Aiden opted for GAZ coil-overs up front with GAZ dampers and 50 mm lowering springs at the rear as he reckons these are the best you can buy for a Mk1 Fiesta. The remainder of the chassis has been polybushed throughout with Orbital rear arms and a Panhard rod also now in place. Although big brakes could have been a tempting option, the lightweight stripped out Fiesta copes well enough with an XR2 set-up and Green Stuff pads. Aiden then found himself a set of RS four-spokes to complete his intended look with the 1300 Crossflow still in place.
“This meant it was cheap to insure being 17 but I soon got used to the mediocre power,” Aiden recalls, “I managed to get hold of a 1700 Crossflow XR2 unit as a replacement.” Sadly, the larger Crossflow wasn’t to last long — bottom end failure sealing its fate shortly after. “I had a fresh new bottom end built by Ford Tech in Huddersfield, which got everything back on track,” Aiden recalls, “and at least while the failed Crossflow was removed, my Dad got chance to repaint the bay!”
The engine bay itself is now just as stunning as the remainder of the car with subtle changes and modifications made over the past few years. The current 1660cc Crossflow benefits from a Stage 3 Vulcan head, Kent 234 cam, lightened rods and a lightened and balanced bottom end.
It’s back to the old school with twin 40 DCOE Weber carbs while a four-into-one manifold and custom stainless exhaust system and Bestek electronic ignition all combine to make this Mk1 a lively performer on the road. The Burton Power rocker cover and Aiden’s latest acquisition of a custom radiator built by Creative Aluminium Fabrications look the part too, this is an attractive Mk1 bay, no mistake!
With a noticeable increase in power suddenly under Aiden’s right foot, it made sense to swap the original four-speed gearbox to a stronger XR2 gearbox which also now benefits from an RS Turbo LSD and B&M quickshift. “We had to redrill the flywheel to accept the RS Turbo clutch and have also upgraded to a set of Vibratechnic engine mounts,” Aiden adds.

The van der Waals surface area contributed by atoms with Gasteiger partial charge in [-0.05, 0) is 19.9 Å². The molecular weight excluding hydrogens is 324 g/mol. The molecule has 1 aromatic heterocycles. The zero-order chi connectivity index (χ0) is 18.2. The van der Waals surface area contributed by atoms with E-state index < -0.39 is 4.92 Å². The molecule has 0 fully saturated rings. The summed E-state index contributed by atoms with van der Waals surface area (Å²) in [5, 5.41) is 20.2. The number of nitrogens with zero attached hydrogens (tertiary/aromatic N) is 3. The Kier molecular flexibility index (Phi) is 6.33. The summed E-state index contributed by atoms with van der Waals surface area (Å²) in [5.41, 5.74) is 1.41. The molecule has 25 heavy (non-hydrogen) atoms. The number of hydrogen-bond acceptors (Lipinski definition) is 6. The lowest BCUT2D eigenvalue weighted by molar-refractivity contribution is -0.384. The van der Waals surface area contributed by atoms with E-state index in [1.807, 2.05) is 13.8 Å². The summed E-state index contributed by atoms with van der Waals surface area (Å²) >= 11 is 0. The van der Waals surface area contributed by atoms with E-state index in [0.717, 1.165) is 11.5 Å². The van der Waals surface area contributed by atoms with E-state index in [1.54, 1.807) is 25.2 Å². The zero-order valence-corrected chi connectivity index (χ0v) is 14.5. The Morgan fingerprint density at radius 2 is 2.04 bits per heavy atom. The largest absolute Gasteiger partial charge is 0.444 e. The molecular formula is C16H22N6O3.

Once inside, it’s back to basics with a pair of classic bucket seats, an RS three-spoke steering wheel, XR2 clocks and Supersport door cards. The stripped-out interior not only saves weight but also shows off the flawless paintwork inside, too.
“I may change the seats and fit a roll cage soon as the car is heading in a more track-focused direction now,” Aiden adds.
The RS four-spoke wheels reminiscent of the iconic Supersport have also given way to a set of eye-catching 7×13 Allycats which combined with the red exterior really do distance the car from its humble beginnings.
In addition to the forthcoming roll cage, new seats and harnesses, Aiden also plans on upgrading the brakes to a set of Willwood four-pots along with a little more weight saving, though we’re sure this Mk1 is a featherweight as cars go in its current guise! He’ll be kept bust too as he’s already bought himself a second project in the shape of a Mk2 Escort Ghia which is likely to see a fruity Crossflow inside along with an LSD and a set of tasty rims.
As for the Fiesta, Aiden is the first to admit, it’ll probably remain a never-ending project like his Dad’s V8 Cortina and it will no doubt evolve over the coming years, perhaps even decades.
Words and Photos Jon Cass
See more photos and get the full spec on Aiden’s Fiesta Finesse in the January issue